WKU’s exercise science program: The power of research to improve health

From metabolism and biomechanics to immune function and the benefits of exercise on different populations, there’s an incredible variety of research happening at any given time in Western Kentucky University’s exercise science program, part of the School of Kinesiology, Recreation and Sport.

“We have a really wide range of research interests among the exercise science faculty,” said Rachel Tinius, Ph.D., assistant professor. “I do pregnancy research, and Jill [Maples, Ph.D.], also does pregnancy and post-partum research, along with metabolic inflexibility among different populations. We have several faculty — Cody Morris [Ph.D., EP-C] and Mark Schafer [Ph.D., CEP, CSCS] — looking at more functional activities. For example, Dr. Schafer has a study looking at standing desks and how they can improve health over the course of time. Scott Arnett’s [Ph.D., CSCS, *D] research focuses on biomechanics and is also performance- and strength-based, such as ways you can become more efficient at a certain lift. Jason Crandall [Ph.D., EP-C] created a program for the aging population called Bingocize to help them stay active. And Lee Winchester [Ph.D.] studies diabetes and immune function with an emphasis on molecular-based research.”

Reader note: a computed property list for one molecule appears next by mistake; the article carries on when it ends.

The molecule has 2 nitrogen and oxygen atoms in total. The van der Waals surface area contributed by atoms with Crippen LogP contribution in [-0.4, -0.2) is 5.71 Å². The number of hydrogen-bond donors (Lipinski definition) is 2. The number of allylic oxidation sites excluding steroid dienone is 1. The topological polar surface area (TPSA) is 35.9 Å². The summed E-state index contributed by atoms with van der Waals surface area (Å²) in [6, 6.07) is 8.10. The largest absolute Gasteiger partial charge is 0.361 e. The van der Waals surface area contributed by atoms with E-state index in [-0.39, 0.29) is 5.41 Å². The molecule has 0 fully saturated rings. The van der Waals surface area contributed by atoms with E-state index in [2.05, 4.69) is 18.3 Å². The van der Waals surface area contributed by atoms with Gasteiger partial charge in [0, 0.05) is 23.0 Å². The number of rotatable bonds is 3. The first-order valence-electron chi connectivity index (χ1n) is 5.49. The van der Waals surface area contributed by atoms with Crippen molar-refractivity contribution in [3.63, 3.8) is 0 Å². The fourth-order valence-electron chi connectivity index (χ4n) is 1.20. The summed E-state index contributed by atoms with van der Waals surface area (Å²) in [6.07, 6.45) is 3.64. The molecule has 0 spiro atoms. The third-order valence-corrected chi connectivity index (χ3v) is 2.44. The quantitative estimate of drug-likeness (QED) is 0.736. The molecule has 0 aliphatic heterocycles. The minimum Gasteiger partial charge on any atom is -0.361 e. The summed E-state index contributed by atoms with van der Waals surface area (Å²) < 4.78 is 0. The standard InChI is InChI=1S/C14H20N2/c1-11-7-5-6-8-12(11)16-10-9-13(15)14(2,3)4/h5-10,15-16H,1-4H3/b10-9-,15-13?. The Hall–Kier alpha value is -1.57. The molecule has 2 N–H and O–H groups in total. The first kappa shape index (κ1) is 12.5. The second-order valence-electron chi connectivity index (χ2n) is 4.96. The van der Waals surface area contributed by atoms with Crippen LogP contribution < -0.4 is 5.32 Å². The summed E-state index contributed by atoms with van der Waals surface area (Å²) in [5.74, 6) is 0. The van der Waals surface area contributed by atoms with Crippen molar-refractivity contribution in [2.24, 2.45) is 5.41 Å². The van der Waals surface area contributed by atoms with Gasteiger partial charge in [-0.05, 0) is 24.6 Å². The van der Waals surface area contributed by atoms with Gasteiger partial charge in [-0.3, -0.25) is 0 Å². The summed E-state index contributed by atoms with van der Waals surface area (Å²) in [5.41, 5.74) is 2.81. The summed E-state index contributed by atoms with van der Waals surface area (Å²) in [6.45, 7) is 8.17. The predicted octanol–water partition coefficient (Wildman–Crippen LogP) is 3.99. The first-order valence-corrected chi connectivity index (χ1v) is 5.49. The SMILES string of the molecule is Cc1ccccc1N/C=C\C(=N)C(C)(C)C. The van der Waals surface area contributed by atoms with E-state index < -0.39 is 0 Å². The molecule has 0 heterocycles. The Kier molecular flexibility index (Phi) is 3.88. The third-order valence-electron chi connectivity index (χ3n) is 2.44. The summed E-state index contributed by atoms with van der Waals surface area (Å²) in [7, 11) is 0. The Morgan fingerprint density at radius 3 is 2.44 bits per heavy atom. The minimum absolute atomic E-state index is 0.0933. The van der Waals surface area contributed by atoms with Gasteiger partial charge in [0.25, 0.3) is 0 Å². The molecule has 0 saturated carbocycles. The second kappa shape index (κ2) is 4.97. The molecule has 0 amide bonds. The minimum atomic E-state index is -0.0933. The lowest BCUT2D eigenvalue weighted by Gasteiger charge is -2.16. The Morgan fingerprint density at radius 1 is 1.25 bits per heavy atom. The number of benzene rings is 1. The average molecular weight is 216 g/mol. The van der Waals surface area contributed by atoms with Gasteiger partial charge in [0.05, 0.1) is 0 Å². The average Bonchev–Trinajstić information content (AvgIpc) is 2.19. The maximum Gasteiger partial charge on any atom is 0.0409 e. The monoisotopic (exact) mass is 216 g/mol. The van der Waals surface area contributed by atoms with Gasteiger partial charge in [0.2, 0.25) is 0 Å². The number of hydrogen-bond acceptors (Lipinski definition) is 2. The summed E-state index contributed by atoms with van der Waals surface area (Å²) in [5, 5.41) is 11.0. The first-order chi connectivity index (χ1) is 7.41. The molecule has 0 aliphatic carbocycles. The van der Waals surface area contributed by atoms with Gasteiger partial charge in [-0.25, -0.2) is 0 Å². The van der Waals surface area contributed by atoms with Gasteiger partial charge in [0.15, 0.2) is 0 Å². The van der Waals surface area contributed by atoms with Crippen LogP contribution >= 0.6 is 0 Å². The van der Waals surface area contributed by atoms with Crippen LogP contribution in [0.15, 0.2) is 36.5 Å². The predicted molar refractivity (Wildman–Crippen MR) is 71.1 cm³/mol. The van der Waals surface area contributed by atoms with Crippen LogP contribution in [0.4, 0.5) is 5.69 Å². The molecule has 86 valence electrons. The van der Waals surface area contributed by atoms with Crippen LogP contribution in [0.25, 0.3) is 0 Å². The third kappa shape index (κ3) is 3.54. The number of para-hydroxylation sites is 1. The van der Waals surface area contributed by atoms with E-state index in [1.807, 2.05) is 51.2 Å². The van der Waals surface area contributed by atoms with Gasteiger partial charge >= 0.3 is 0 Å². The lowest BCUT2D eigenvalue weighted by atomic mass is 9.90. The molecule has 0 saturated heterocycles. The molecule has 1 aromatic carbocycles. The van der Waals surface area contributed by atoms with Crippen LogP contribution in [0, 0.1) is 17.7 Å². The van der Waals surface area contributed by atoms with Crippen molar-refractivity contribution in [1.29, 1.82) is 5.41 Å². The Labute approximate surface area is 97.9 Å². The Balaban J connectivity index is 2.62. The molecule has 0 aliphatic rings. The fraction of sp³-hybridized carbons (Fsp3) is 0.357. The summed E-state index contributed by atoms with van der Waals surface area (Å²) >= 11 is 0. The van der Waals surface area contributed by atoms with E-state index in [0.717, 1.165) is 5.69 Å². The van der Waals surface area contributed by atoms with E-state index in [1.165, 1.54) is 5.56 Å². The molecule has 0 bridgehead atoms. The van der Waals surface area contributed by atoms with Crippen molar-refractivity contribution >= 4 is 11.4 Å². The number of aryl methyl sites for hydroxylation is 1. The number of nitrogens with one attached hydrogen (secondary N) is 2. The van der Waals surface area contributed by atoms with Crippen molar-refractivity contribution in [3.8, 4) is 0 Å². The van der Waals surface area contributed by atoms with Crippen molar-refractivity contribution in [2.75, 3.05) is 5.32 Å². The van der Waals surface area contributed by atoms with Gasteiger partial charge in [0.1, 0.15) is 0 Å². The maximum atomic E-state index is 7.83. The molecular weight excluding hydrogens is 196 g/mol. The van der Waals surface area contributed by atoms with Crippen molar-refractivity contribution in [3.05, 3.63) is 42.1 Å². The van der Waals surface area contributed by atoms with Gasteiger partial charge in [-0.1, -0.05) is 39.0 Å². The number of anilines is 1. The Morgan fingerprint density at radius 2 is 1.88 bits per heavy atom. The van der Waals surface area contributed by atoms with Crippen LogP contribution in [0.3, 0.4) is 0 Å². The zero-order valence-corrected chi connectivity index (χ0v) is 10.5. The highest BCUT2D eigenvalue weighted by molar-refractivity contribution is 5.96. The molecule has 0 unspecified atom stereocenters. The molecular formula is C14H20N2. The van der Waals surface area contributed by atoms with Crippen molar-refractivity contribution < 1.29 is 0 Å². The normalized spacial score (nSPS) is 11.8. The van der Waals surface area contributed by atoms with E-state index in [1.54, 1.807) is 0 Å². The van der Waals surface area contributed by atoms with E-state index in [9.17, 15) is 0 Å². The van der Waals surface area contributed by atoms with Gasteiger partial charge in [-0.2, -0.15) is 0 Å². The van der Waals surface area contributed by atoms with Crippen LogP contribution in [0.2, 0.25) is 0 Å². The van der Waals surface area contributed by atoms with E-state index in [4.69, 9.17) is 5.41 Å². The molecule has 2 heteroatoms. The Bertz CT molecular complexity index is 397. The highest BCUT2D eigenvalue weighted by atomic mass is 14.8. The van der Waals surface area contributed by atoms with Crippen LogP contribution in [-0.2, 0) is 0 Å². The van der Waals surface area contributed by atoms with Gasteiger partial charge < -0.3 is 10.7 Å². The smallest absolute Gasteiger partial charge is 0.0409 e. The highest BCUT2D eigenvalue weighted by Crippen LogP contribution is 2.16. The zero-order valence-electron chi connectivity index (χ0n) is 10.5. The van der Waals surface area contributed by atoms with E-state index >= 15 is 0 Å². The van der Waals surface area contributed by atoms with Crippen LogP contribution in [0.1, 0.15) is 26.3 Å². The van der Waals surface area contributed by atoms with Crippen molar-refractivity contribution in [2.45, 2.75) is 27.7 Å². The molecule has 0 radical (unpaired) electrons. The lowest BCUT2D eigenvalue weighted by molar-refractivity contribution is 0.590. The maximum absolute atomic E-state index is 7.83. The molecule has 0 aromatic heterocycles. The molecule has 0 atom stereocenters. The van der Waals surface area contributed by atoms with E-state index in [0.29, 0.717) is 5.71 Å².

Yet despite the wide range of concentrations, the department’s research shares a common focus.

“Most of our research involves community members and getting people active and healthy,” Tinius said.

That often includes solving real-world problems through data collection and analysis. To collect that data, exercise science professors often take a dually focused approach: create a program that’s targeted to a particular health problem or population, then collect real-world data from the participants as they progress through the program.

Two such programs — both underway — represent the work that happens within the exercise science department on a regular basis, as well as the sort of evidence-based outcomes and positive impacts that can result.

Exercise and pregnancy: Dispelling myths and improving health

As part of Tinius’s research on pregnancy, which includes examining the effects of various metabolic factors, she collaborates directly with The Medical Center-WKU Health Sciences Complex and Graves-Gilbert at WKU on a program that also functions as an evidence-based research study.

“We’re directly impacting the pregnant women in our community by enabling them to exercise for free and helping them,” Tinius said. “Pregnancy is an interesting time in which people are suddenly motivated by something bigger than themselves. We get a lot of women who maybe didn’t exercise before but realize there could be a benefit to the baby, so they’re motivated to change their lifestyle habits.”

Western Kentucky University is the only facility in Kentucky with a PEA POD, a device that measures body composition in newborns. Currently only 40 PEA PODs are in use throughout North America.